Anurag Kashyap’s play, When God Said Cheers, was staged in Delhi recently. Reading about it in the Metro supplement of today’s Hindu newspaper [14 Feb], I wondered why God couldn’t actually be a person with some sense of humour.
All the gods I know are dreadful bores. They are too grumpy, or jealous, or bloodthirsty. I’d love a God who would share a drink with me in the evening and engage me in a light-hearted conversation peppered with occasional bouts of laughter. I’m sure God will burst into laughter when we discuss his priests and their religions. I can imagine the tears that God will try to hide behind the whisky glass when we will discuss His believers killing other people in His name.
And God will tell me a parable:
In one of Hitler’s concentration camps, a group of Jews put Yahweh on trial. They charged him with cruelty and betrayal. There was nothing that could be offered as a defence for Yahweh. No extenuating circumstances. No benefit of doubt. Yahweh was guilty indeed. He deserved death as punishment. The Rabbi pronounced the verdict. Then he looked up and said, “The trial is over; it’s time for the evening prayers.”*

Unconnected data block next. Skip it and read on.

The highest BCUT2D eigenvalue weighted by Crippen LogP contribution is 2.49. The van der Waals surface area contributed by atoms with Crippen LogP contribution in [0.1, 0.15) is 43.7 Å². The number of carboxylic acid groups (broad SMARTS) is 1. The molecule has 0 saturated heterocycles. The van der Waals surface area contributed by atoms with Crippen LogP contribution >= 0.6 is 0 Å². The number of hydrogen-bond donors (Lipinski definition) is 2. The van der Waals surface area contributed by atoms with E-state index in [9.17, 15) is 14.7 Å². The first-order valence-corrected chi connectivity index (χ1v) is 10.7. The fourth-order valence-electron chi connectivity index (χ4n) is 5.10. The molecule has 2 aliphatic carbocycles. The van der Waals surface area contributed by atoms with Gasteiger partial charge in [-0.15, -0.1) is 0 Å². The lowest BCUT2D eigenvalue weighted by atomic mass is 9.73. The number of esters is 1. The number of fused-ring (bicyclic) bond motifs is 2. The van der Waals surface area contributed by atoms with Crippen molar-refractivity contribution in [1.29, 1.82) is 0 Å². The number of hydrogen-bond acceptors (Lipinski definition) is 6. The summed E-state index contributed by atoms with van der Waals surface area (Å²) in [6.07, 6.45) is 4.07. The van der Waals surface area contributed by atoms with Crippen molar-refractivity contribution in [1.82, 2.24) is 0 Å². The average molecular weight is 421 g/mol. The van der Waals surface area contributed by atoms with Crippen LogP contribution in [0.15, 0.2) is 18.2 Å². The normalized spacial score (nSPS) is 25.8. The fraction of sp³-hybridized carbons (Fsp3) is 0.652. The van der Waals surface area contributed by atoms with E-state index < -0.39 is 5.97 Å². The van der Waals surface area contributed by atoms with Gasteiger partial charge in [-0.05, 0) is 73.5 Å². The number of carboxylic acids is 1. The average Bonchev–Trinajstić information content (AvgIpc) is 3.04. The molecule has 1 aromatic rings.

And God will laugh raising the whisky glass to his thin lips.
And I will join the laughter forgetting my environment. The Hegemon will come hearing the laughter, God’s and mine.
“Don’t you know that you’re living in a sacred place, a temple of the goddess of knowledge? How can you laugh...? Oh, I see, you’re not only laughing but drinking too. Such shameless immorality!” The Hegemon will pronounce the verdict. I’ll lose my job. So, dear God, I can’t share a drink with you yet much as I would love to hear you say ‘cheers’ with a twinkle in your eyes.
* This story is borrowed from Karen Armstrong’s book, A History of God.
Hegemon (from Greek root which means leader, guide, commander, chief): one who exercises hegemony